Last year at this time, Pfizer’s $14 billion purchase of Medivation was being cited as a cautionary tale of M&A gone wrong, after one product of that deal—prostate cancer drug Xtandi—turned in disappointing data at the annual confab of the American Society of Clinical Oncology (ASCO). Pfizer also paid top dollar for Medivation for its experimental PARP inhibitor, talazoparib, but that drug was facing stiff competition from AstraZeneca, Tesaro, Clovis Oncology and others.
Now things are finally looking up for Pfizer. The company announced that the FDA has granted priority review for talazoparib in patients with BRCA-mutated, HER2-negative breast cancer. Pfizer is expecting a decision by December, and the European Medicines Agency is also reviewing its application for approval in the same patient population.
Still, Pfizer will be very late to the PARP party. In January, AstraZeneca and its partner Merck won FDA approval for their first-in-class drug Lynparza to treat patients with BRCA-mutated breast cancer. That approval came after AZ posted data at last year’s ASCO showing that Lynparza cut the risk of disease progression or death by 42%. It also produced tumor shrinkage in 60% of patients, while only 29% of patients in the chemo arm of the study saw their tumors diminish.
And there could be even more competition in the future. Clovis Oncology’s Rubraca and Tesaro’s Zejula are both being tested in breast cancer, including in combination trials with immune-boosting checkpoint inhibitors from Merck and Bristol-Myers Squibb. AstraZeneca is also testing Lynparza in combination with Merck’s checkpoint inhibitor Keytruda—an arrangement that was part of their $8.5-billion tie-up last July.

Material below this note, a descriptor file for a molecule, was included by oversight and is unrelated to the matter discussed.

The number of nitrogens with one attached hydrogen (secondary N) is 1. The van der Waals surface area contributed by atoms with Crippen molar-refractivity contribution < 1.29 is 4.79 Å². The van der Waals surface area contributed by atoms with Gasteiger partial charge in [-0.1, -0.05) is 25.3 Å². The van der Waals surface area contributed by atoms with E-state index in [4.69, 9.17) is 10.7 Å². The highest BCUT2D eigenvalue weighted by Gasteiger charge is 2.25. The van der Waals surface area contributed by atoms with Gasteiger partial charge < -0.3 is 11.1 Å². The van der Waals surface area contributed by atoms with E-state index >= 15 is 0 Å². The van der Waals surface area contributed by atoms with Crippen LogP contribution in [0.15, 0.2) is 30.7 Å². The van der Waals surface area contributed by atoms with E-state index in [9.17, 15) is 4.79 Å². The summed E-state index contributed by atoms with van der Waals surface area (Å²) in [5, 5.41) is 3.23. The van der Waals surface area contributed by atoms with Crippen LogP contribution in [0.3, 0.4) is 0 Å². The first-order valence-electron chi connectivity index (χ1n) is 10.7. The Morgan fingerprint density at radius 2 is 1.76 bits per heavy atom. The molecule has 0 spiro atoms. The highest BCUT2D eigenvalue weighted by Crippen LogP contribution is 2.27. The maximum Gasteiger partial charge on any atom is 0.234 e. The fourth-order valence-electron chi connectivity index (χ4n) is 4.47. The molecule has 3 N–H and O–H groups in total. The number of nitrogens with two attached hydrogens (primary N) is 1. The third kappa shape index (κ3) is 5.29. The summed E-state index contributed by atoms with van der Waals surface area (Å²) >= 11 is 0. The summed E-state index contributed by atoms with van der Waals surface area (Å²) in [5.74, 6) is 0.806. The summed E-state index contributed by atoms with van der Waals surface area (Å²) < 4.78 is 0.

The FDA granted priority review to talazoparib in breast cancer based on results from the pivotal trial Embraca, according to Pfizer. In December, the company announced that that patients taking the PARP inhibitor had a 46% reduction in the risk of disease progression over patients treated with chemotherapy. During the trial, the progression-free survival benefit was seen across several subgroups of patients, including those with hard-to-treat triple-negative breast cancer, the company said.
BRCA mutations are implicated in more than 25% of inherited breast cancers and between 5% and 10% of all incidences of the disease, according to data cited by Pfizer. Patients with BRCA mutations are generally diagnosed in their 40s, making them two decades younger than the broader breast cancer patient population. When AstraZeneca’s PARP inhibitor was approved to treat breast cancer, one of the company’s executives predicted BRCA testing upon diagnosis of the disease would become routine.
That could boost Pfizer’s sales of talazoparib, to be sure, but it may not mute critics who still wonder if Medivation was worth $14 billion. In the summer of 2016, before Pfizer made its takeover bid, Medivation CEO David Hung told his company’s investors that any acquirer would need to place a premium on talazoparib, which he called “best in class.” But as Pfizer prepares to enter an increasingly competitive market, the question of whether that acquisition will live up to the high expectations set by its price tag remains to be answered.